Adrian LAZARO GASPAR, Petitioner, v. William P. BARR, Attorney General, Respondent.
Decided: June 09, 2020
Before: LEAVY, PAEZ, and BENNETT, Circuit Judges.
Aisha Yadira Ching, San Diego Immigration Attorneys, Inc., Los Angeles, CA, for Petitioner Lindsay Corliss, DOJ - U.S. Department of Justice, Civil Division/Office of Immigration Litigation, Washington, DC, Chief Counsel ICE, Office of the Chief Counsel, Department of Homeland Security, San Francisco, CA, for Respondent
Adrian Lazaro Gaspar, a native and citizen of Mexico, petitions for review of the Board of Immigration Appeals’ (“BIA”) order dismissing his appeal from an immigration judge’s decision denying his applications for asylum, withholding of removal, relief under the Convention Against Torture (“CAT”), and voluntary departure. We have jurisdiction under 8 U.S.C. § 1252. We review for substantial evidence the agency’s factual findings. Garcia-Milian v. Holder, 755 F.3d 1026, 1031 (9th Cir. 2014). We deny the petition for review.
Lazaro Gaspar does not make any arguments challenging the agency’s denial of voluntary departure. See Lopez-Vasquez v. Holder, 706 F.3d 1072, 1079-80 (9th Cir. 2013).
Substantial evidence supports the agency’s determination that Lazaro Gaspar failed to demonstrate that the harm he fears in Mexico would be on account of a protected ground. See Zetino v. Holder, 622 F.3d 1007, 1016 (9th Cir. 2010) (an applicant’s “desire to be free from harassment by criminals motivated by theft or random violence by gang members bears no nexus to a protected ground”). Thus, Lazaro Gaspar’s asylum and withholding of removal claims fail.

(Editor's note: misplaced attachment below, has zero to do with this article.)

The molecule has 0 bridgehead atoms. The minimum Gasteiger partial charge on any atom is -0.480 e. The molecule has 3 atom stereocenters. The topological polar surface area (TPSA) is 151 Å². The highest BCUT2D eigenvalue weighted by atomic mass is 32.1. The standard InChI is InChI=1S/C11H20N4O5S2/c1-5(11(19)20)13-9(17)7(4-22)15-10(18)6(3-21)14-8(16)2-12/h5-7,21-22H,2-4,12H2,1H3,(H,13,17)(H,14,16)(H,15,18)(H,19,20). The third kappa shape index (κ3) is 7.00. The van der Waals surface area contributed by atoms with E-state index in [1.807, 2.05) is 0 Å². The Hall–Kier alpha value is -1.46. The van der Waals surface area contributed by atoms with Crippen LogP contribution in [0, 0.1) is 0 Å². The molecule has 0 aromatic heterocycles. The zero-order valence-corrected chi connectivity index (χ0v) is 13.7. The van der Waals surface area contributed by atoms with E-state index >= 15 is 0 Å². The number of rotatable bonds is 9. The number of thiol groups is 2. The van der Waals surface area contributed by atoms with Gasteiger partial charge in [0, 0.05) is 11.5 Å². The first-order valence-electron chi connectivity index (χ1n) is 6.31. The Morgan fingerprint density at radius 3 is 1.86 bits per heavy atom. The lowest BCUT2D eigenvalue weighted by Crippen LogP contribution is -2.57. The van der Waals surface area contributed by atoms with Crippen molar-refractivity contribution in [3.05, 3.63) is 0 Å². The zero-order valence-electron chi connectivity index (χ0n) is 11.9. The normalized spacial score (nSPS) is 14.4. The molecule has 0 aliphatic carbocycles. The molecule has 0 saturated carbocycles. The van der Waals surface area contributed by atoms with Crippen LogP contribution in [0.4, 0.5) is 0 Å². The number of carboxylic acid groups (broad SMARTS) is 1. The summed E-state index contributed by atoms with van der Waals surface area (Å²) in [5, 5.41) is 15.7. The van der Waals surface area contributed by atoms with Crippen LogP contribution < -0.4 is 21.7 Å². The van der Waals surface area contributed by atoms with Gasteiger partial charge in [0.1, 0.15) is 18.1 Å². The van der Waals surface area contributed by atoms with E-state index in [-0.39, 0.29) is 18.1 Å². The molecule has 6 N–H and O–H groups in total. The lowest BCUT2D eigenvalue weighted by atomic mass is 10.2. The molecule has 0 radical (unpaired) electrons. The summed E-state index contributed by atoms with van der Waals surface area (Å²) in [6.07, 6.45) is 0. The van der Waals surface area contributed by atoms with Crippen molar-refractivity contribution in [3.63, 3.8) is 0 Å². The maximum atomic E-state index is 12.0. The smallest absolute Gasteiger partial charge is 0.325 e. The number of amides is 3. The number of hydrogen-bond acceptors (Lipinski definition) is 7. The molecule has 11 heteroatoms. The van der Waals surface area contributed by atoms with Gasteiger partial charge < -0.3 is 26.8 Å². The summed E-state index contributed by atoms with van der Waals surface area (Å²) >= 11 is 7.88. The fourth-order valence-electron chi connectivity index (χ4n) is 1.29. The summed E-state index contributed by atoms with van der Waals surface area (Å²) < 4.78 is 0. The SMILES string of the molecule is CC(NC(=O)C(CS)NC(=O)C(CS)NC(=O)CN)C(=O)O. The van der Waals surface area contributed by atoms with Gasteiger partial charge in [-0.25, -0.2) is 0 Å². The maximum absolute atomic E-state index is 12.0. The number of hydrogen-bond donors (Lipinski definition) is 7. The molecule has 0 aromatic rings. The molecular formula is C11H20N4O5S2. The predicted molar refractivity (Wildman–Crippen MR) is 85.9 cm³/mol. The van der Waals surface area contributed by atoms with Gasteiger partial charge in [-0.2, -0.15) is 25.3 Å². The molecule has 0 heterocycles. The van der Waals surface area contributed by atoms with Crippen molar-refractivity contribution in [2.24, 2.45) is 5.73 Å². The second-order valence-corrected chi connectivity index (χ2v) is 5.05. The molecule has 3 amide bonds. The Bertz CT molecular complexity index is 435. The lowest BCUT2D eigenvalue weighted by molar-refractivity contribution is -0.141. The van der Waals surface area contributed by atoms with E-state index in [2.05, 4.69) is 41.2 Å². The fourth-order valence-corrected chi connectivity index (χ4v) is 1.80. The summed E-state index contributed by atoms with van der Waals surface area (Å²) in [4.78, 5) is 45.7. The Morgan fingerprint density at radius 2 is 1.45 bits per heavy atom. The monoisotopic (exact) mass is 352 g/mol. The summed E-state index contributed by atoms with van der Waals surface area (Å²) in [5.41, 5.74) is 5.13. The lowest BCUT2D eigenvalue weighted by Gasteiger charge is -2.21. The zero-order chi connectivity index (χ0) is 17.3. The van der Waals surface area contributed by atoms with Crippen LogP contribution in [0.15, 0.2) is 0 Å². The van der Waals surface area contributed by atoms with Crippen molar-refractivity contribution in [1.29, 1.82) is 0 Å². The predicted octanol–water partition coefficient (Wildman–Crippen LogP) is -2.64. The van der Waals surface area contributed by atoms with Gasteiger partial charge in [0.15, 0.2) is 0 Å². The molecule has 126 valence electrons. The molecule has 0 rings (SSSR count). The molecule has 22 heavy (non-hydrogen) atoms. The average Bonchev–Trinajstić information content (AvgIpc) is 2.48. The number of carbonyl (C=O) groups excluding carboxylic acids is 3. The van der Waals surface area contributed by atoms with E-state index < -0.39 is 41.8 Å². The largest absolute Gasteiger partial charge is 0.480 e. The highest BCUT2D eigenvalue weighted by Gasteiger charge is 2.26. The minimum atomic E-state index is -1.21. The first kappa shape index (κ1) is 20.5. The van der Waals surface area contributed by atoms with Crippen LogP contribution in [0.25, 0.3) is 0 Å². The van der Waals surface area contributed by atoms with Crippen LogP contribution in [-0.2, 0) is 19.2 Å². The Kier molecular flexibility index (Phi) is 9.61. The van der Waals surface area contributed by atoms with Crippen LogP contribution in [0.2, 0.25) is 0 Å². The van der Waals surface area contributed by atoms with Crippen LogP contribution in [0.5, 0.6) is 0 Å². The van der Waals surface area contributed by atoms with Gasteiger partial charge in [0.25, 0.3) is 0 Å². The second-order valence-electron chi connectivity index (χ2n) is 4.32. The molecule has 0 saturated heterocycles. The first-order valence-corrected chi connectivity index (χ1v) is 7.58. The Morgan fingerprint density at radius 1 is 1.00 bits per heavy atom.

In light of this disposition, we need not reach Lazaro Gaspar’s contention that his fear of future persecution is subjective genuine and objectively reasonable. See Simeonov v. Ashcroft, 371 F.3d 532, 538 (9th Cir. 2004) (courts and agencies are not required to decide issues unnecessary to the results they reach).
Substantial evidence also supports the agency’s denial of CAT relief because Lazaro Gaspar failed to show it is more likely than not he will be tortured by or with the consent or acquiescence of the government if returned to Mexico. See Aden v. Holder, 589 F.3d 1040, 1047 (9th Cir. 2009).
Lazaro Gaspar’s request to remand, set forth in his opening brief, is denied. See Karingithi v. Whitaker, 913 F.3d 1158, 1160-62 (9th Cir. 2019) (notice to appear need not include time and date of hearing to vest jurisdiction in the immigration court).
PETITION FOR REVIEW DENIED.
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